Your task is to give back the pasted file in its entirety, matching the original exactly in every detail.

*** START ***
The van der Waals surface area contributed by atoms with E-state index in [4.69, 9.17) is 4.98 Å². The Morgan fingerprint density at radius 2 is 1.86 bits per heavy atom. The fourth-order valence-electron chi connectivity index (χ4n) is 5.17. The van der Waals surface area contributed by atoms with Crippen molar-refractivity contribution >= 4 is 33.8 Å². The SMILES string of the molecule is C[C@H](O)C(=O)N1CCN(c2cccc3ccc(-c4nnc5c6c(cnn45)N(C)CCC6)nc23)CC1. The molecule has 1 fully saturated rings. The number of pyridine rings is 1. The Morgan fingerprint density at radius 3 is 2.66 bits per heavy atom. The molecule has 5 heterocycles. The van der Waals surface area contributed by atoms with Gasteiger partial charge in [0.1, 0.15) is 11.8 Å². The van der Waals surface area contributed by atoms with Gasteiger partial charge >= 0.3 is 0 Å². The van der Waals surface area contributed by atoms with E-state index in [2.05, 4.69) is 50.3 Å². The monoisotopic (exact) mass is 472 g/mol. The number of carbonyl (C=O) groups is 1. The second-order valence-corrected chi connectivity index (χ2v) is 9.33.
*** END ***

The van der Waals surface area contributed by atoms with E-state index in [4.69, 9.17) is 4.98 Å². The Morgan fingerprint density at radius 2 is 1.86 bits per heavy atom. The fourth-order valence-electron chi connectivity index (χ4n) is 5.17. The van der Waals surface area contributed by atoms with Crippen molar-refractivity contribution >= 4 is 33.8 Å². The SMILES string of the molecule is C[C@H](O)C(=O)N1CCN(c2cccc3ccc(-c4nnc5c6c(cnn45)N(C)CCC6)nc23)CC1. The molecule has 1 fully saturated rings. The number of pyridine rings is 1. The Morgan fingerprint density at radius 3 is 2.66 bits per heavy atom. The molecule has 5 heterocycles. The van der Waals surface area contributed by atoms with Gasteiger partial charge in [0.1, 0.15) is 11.8 Å². The van der Waals surface area contributed by atoms with Gasteiger partial charge >= 0.3 is 0 Å². The van der Waals surface area contributed by atoms with E-state index in [2.05, 4.69) is 50.3 Å². The monoisotopic (exact) mass is 472 g/mol. The number of carbonyl (C=O) groups is 1. The second-order valence-corrected chi connectivity index (χ2v) is 9.33.